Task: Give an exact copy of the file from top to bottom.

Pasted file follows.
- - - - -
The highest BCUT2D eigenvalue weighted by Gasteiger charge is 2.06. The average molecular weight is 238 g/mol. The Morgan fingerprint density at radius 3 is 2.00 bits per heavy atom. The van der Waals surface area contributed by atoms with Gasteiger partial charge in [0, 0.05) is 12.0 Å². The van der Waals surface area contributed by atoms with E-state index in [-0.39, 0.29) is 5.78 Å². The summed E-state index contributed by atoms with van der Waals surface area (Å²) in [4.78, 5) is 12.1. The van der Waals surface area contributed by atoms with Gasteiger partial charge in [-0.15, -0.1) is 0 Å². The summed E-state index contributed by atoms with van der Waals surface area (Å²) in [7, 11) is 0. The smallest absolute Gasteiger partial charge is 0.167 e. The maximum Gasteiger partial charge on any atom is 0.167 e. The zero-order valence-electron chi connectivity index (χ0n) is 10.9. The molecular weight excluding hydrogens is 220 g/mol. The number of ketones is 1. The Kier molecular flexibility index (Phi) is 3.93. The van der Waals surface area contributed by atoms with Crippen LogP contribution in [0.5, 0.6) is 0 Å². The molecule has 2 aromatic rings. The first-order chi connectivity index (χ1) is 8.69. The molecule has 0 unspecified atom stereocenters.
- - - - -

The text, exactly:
The highest BCUT2D eigenvalue weighted by Gasteiger charge is 2.06. The average molecular weight is 238 g/mol. The Morgan fingerprint density at radius 3 is 2.00 bits per heavy atom. The van der Waals surface area contributed by atoms with Gasteiger partial charge in [0, 0.05) is 12.0 Å². The van der Waals surface area contributed by atoms with E-state index in [-0.39, 0.29) is 5.78 Å². The summed E-state index contributed by atoms with van der Waals surface area (Å²) in [4.78, 5) is 12.1. The van der Waals surface area contributed by atoms with Gasteiger partial charge in [-0.15, -0.1) is 0 Å². The summed E-state index contributed by atoms with van der Waals surface area (Å²) in [7, 11) is 0. The smallest absolute Gasteiger partial charge is 0.167 e. The maximum Gasteiger partial charge on any atom is 0.167 e. The zero-order valence-electron chi connectivity index (χ0n) is 10.9. The molecular weight excluding hydrogens is 220 g/mol. The number of ketones is 1. The Kier molecular flexibility index (Phi) is 3.93. The van der Waals surface area contributed by atoms with Crippen LogP contribution in [0.5, 0.6) is 0 Å². The molecule has 2 aromatic rings. The first-order chi connectivity index (χ1) is 8.69. The molecule has 0 unspecified atom stereocenters.